May we remind readers of our blog of August 14th wherein we talked about a lawsuit just filed by a Muslim hotel restaurant hostess at Disneyland claiming to have been fired by Walt Disney Co. after she refused to take off her headscarf, which allegedly “violated Disney’s ‘look’ policy.” We recalled a similar “look policy” which Abercrombie & Fitch promulgated to insure a unified "preppy" brand image but which resulted in an adverse jury verdict in favor of a job applicant who was denied hiring when she appeared for an interview wearing a headscarf.
We asked our readers rhetorically – yet again — irrespective of the veracity or merits of this new lawsuit: When will employers and/or their trusted HR people and advisors learn the law?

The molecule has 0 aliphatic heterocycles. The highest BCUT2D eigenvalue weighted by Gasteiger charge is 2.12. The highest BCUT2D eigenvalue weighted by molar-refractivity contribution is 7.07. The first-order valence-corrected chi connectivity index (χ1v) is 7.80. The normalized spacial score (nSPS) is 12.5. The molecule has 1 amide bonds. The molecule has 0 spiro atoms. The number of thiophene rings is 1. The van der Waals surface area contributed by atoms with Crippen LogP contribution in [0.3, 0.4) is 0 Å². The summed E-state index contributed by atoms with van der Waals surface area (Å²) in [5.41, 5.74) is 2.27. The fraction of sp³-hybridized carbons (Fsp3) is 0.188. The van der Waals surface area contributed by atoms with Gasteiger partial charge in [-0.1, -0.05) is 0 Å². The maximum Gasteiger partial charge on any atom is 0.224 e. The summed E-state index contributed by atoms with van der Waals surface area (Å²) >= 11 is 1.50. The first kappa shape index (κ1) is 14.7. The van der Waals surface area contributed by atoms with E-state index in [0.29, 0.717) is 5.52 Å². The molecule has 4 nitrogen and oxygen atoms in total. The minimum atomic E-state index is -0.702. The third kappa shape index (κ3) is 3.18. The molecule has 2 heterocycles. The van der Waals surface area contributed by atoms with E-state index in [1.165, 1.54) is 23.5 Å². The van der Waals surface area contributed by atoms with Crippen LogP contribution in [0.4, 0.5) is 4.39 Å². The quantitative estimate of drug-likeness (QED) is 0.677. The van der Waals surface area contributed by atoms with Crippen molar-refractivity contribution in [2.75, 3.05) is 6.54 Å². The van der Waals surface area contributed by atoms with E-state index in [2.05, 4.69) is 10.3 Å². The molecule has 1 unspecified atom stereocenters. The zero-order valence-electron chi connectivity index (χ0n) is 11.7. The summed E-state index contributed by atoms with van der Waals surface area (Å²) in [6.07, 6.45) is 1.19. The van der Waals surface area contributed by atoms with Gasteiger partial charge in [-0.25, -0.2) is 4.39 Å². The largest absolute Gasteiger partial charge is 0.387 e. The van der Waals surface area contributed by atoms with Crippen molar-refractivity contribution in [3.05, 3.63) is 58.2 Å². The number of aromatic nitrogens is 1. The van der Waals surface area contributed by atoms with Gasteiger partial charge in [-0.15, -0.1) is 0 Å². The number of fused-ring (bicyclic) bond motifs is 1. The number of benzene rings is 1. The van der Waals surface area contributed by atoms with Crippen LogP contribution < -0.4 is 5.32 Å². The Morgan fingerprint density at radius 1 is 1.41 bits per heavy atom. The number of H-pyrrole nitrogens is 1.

Now it comes to light that another Title VII suit has just been filed by the EEOC in a Texas federal court against a Burger King franchise operator on behalf of a female cashier who claims to have been fired for wearing a skirt to work as required by her Pentecostal Christian religion. The EEOC alleges that the employer failed to accommodate the woman’s religious beliefs when she refused to wear uniform pants required by the franchise operator.
We have written much about accommodating employees who are required by their religion to wear certain clothes or other adornments as long as this does not cause an undue hardship to the employer. See our blog on August 8th dealing with the case of a Muslim employee who was required to wear a headscarf, which we entitled “When Will Employers Learn The Law Regarding Religious Dress?”
When will employers and/or their trusted HR people and advisors learn the law?